3The Arbor Small Multifamily Price Index (ASMPI) uses model estimates of small multifamily rents and compares them against small multifamily cap rates. The index measures the estimated average price appreciation on small multifamily properties with 5 to 50 units and primary mortgages of $1.0 million to $7.5 million. For the full methodology, visit arbor.com/asmpi-faq.

Cap Rates & Spreads

National average cap rates for small multifamily properties shaved off 2 bps in the first quarter of 2021, settling at 5.3% (Chart 7). Since the start of 2011, small multifamily cap rates have followed a long-term trend of compression, falling an average of 20 bps annually. Through first-quarter 2021, small multifamily cap rates are down 34 bps year over year, outpacing the post-Great Recession trajectory.

 

The small multifamily risk premium, a measure of additional compensation demanded by investors to account for higher levels of risk, is best measured by comparing cap rates to 10-year Treasury yields. The credit quality of the U.S. government is perceived as unmatched, making the price it pays for its debt an approximation for the risk-free interest rate. The small multifamily risk premium averaged 399 bps in first-quarter 2020, as cap rates ticked down, and Treasury yields rose considerably (Chart 8). The risk premium surged to 470 bps in second-quarter 2020 as a global ‘flight to safety’ increased the prices of government bonds and suppressed their yields. The risk premium has fallen since, declining for three consecutive quarters.

The cap rate spread between small multifamily assets and the rest of the multifamily sector, a measure of the idiosyncratic risk of smaller properties, held effectively unchanged in first-quarter 2020, dropping just a single basis point to 38 bps (Chart 9).

 

The small versus all multifamily cap rate spread hit an all-time high of 121 bps in 2010 and an all-time low of just 19 bps in third-quarter 2020. Over time, the yield structure of small assets has come to look more like the rest of the sector as liquidity has improved and technological adoptions have added operational efficiencies.

Leverage & Debt Yields

LTVs on small multifamily loans have started to increase after their COVID-induced decline, as lenders’ risk appetite shows signs of returning. Small multifamily LTVs hit a high of 70.6% in the first quarter of 2020 and proceeded to drop by 230 bps in the second quarter, 71 bps in the third and 232 bps in the fourth (Chart 10). In the first quarter of this year, small multifamily LTVs averaged 65.9%, a 66 bps increase from the prior quarter. LTVs had risen steadily during the previous real estate cycle. With the first-quarter 2021 rise, current small multifamily LTVs are back in line with levels last seen in mid-2014. Across the rest of the sector, LTVs surged in the first quarter of 2021, climbing by a substantial 297 bps to 69.6%. According to Chandan Economics’ initial estimates, the LTV spread between small multifamily and the rest of the sector reached 368 bps in first-quarter 2021, the highest level as part of the post-2010 dataset.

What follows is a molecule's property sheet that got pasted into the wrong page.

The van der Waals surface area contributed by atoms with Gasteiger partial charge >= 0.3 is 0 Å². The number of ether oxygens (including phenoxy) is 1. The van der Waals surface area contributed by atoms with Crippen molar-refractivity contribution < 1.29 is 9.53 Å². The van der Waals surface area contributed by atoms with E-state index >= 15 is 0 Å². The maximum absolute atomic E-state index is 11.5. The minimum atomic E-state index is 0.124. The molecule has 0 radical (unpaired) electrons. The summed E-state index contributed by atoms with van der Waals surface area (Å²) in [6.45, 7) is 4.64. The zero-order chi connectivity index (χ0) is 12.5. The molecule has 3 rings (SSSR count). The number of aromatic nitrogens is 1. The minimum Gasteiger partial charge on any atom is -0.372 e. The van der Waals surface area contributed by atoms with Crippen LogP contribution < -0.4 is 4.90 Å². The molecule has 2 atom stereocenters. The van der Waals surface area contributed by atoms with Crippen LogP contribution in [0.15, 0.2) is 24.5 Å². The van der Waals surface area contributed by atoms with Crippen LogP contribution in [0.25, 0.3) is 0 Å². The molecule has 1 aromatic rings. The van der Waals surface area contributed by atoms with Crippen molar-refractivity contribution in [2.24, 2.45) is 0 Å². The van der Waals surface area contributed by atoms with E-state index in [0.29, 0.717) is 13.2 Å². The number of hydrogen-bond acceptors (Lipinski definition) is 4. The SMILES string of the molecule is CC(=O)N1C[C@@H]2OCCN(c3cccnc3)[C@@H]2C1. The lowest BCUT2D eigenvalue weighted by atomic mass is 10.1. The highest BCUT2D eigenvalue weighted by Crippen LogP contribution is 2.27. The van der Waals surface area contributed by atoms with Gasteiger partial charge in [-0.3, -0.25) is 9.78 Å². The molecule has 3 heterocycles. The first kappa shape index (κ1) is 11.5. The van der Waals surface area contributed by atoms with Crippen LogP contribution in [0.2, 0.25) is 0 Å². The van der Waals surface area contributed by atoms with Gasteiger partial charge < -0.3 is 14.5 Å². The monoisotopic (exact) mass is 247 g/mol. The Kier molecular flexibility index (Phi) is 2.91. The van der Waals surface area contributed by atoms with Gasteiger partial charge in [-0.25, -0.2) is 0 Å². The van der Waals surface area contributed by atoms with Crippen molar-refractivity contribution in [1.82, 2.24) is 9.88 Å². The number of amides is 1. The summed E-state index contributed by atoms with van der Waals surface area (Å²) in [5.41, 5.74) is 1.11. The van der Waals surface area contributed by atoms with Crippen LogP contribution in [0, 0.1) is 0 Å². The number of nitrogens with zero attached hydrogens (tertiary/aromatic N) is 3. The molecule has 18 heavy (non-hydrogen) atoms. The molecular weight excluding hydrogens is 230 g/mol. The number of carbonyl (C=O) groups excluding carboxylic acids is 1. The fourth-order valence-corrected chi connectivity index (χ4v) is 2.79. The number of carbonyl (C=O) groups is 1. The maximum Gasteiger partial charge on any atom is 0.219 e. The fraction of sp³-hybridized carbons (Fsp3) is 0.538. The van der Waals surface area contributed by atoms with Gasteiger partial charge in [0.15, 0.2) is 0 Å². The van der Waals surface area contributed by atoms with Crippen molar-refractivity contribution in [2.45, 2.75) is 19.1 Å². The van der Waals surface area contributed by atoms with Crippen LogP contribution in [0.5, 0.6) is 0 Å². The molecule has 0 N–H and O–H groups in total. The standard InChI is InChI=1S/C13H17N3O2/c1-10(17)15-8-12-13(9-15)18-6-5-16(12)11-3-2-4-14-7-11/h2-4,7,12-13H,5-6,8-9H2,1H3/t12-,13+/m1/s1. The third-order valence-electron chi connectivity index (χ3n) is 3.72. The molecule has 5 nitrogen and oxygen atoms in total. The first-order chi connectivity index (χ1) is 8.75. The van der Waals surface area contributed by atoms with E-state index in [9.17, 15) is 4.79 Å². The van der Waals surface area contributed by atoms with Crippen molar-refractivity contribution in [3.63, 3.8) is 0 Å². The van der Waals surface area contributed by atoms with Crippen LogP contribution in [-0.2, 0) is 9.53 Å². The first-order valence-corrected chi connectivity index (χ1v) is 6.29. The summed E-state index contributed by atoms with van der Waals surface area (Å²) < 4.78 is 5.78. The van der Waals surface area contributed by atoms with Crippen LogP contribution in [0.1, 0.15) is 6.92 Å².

Debt yields — the ratio of net operating income (NOI) and loan balance — for small multifamily loans fell by 7 bps to 8.1% in the first quarter of 2021, erasing some late-2020, COVID-related changes in underwriting (Chart 11). The trend was similar for all multifamily properties, which saw debt yields fall by a weighty 41 bps, settling at 7.2%. The spread between small multifamily and all multifamily debt yields climbed to 91 bps in the first quarter, rising by 34 bps quarter over quarter (Chart 12).
Debt per dollar of NOI, the inverse of debt yields, increased for both small multifamily and all multifamily loans in the first quarter. Small multifamily borrowers are securing an average of $12.37 in new debt for every $1 of property NOI, down 14 cents from this time last year but up by 10 cents from the previous quarter (Chart 13).

Outlook

As noted in last quarter’s report, reaching herd immunity remains the single-most important factor for a sustained economic recovery. The most recent McKinsey projection (as of March 2021) reflects an improving outlook and now forecasts that the U.S. will hit the critical threshold in third-quarter 2021. Vaccine hesitancy and the potential for variants to cause surges in cases are risk factors worth keeping an eye on, but through mid-April, more than half of U.S. adults have received at least a first dose of a COVID vaccine, fueling near-term optimism.

 

As the small multifamily sector heads into the middle of 2021, the CDC’s continued national eviction moratorium remains a sizeable roadblock on the hopeful path back to normalcy. While the moratorium is a challenging factor for all multifamily operators, the effects asymmetrically impact mom-and-pop owners. Nonperforming units in smaller apartment buildings make up a more significant percentage of forgone potential income. Even still, the scale of nonperformance has not measured close to initial fears. Opportunistic investors spent the early days of the crisis stockpiling capital to deploy into distressed assets. The relative infrequency of distress and the overabundance of capital are leading to competitive pricing, softening the blow for owners who find themselves in involuntary sales. All else equal, the small multifamily sector remains well positioned to return to health and exit the crisis from as strong of a position as it had entered.

For more multifamily research and insights, visit arbor.com/blog

Disclaimer All content is provided herein “as is” and neither Arbor Realty Trust, Inc. or Chandan Economics, LLC (“the Companies”) nor their affiliated or related entities, nor any person involved in the creation, production and distribution of the content make any warranties, express or implied. The Companies do not make any representations regarding the reliability, usefulness, completeness, accuracy, currency nor represent that use of any information provided herein would not infringe on other third party rights. The Companies shall not be liable for any direct, indirect or consequential damages to the reader or a third party arising from the use of the information contained herein.